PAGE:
Japan’s unemployment rate rose 0.2 percentage point in September from a month earlier to 2.4 percent, worsening for the first time in six months and reflecting an increase in the number of people seeking jobs, government data showed Friday.
The seasonally adjusted number of unemployed was 1.67 million in September — up 130,000, or 8.4 percent, from a month earlier — according to the Internal Affairs and Communications Ministry.
Among these, the number of new job seekers rose 90,000 to 420,000. Meanwhile, 690,000 people voluntarily left their jobs, up 10,000 from the previous month, while an unchanged 360,000 people were laid off.
Despite the increase, the unemployment rate remained near 26-year lows amid a chronic labor shortage, as the country faces the rapid graying of its population.
In September, the number of people working hit a record 67.68 million before seasonal adjustment, of whom 30.28 million were women — the highest number since comparable data became available in 1953.
Separate data from the Health, Labor and Welfare Ministry said the job availability ratio stood at 1.57, down from 1.59 in August. The ratio means there were 157 openings for every 100 job seekers. A government official said, “The employment environment has been steadily improving.”
The percentage of the working-age population between 15 and 64 years old in employment remained 77.9 percent for the fourth consecutive month, staying at its highest since comparable data became available in 1968.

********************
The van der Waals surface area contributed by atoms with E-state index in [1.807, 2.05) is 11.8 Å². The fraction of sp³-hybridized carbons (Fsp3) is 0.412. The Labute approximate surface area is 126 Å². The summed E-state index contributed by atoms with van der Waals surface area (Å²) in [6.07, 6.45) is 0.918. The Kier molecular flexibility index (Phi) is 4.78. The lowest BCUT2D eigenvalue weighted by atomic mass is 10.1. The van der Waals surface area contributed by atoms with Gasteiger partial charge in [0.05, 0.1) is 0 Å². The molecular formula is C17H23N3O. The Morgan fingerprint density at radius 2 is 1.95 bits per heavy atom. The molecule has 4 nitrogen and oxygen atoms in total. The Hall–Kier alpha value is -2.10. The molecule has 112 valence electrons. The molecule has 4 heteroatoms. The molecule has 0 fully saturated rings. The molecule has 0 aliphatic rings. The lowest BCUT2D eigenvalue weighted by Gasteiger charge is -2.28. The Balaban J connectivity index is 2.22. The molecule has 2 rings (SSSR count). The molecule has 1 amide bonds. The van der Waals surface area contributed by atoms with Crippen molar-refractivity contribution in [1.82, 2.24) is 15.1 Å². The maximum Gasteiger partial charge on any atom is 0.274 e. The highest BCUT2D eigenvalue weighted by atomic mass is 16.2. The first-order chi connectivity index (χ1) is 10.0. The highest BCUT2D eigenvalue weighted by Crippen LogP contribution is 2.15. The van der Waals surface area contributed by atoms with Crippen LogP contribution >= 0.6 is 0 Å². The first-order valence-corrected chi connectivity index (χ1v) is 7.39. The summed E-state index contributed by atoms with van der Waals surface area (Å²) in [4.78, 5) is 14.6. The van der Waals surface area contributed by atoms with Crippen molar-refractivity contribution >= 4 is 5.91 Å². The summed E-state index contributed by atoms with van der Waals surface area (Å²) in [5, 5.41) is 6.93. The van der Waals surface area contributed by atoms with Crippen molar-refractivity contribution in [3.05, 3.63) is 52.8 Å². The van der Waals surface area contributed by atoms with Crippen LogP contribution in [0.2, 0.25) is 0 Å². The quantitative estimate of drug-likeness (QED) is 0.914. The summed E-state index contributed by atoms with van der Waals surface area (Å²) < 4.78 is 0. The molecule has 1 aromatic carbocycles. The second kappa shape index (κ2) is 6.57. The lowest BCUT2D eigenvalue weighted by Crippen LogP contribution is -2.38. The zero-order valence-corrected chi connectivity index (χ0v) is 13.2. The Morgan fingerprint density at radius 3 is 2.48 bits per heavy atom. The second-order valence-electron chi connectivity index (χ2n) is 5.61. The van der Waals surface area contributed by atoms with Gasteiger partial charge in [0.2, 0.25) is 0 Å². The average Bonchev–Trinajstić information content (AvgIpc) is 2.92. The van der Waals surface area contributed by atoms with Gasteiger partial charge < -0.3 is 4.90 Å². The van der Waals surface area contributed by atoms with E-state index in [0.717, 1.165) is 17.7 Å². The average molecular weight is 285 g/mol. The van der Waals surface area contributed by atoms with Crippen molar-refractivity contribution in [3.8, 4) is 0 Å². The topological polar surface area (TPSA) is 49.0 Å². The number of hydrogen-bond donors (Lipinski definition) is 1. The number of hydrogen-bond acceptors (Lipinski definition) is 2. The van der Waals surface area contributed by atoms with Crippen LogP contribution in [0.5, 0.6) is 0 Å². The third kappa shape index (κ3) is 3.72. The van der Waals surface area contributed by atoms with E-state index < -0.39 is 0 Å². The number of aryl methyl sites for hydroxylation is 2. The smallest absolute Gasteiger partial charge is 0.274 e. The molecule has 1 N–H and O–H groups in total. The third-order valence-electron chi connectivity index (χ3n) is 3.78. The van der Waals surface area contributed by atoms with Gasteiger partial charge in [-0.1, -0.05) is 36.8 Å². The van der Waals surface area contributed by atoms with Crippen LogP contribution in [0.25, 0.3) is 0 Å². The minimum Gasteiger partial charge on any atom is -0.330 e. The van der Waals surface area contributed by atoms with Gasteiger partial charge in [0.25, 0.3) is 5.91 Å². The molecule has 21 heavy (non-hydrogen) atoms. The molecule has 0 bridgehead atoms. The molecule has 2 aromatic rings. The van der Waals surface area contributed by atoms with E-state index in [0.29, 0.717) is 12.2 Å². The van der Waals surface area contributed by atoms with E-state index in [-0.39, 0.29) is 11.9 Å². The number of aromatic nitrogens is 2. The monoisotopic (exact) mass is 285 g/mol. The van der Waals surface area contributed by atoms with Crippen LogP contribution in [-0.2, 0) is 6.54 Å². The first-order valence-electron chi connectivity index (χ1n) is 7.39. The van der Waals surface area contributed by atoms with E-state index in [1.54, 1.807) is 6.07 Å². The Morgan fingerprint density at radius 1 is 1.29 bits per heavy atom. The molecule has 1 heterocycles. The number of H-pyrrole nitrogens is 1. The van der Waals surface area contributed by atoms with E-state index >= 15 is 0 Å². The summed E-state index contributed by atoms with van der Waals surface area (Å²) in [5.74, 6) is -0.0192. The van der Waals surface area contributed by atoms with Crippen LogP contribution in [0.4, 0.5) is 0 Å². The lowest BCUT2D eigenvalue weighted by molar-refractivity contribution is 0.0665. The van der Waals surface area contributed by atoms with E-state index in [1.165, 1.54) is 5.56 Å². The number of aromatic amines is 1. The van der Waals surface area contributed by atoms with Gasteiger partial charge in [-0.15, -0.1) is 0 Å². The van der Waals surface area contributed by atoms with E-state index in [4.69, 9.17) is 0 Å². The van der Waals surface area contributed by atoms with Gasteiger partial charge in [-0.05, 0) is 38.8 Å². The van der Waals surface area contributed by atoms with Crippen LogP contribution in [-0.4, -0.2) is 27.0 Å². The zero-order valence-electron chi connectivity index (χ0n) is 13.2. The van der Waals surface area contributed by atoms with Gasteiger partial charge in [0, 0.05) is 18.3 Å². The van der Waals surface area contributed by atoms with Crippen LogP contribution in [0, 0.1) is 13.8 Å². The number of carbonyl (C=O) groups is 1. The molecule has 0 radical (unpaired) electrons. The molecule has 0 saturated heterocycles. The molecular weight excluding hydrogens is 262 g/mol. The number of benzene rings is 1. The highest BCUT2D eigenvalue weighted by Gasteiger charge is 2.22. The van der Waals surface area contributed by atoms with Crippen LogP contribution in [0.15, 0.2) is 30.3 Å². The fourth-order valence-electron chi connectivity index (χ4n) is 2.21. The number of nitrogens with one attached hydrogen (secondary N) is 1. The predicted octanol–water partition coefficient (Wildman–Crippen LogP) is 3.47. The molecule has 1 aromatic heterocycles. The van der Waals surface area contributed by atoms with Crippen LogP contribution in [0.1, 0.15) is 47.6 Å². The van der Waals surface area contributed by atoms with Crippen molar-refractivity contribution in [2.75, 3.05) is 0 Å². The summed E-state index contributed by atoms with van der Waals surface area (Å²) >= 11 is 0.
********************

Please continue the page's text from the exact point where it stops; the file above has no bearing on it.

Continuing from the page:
The ratio for men in that age group remained 84.1 percent, while that for women rose 1.3 points to a record 71.6 percent.
Japan’s aging population and its chronic labor shortages have created a headache for employers, but low jobless rates have supported consumer spending and provided a key prop to growth amid an export slump this year.
On Thursday the Bank of Japan refrained from adding stimulus, maintaining its view that private consumption remains in a moderate uptrend amid an improving job market and relatively solid wages.
But the consumption tax hike to 10 percent, which went into effect Oct. 1, is likely to cloud that picture, at least in the short term, economists say.
“Looking ahead, we think the labor market will remain tight overall, though with some slack appearing in 4Q,” Bloomberg’s Asia economist team wrote in a statement Friday. “The increase in the sales tax should crimp demand for workers in October. The challenging external environment may also limit demand for labor.”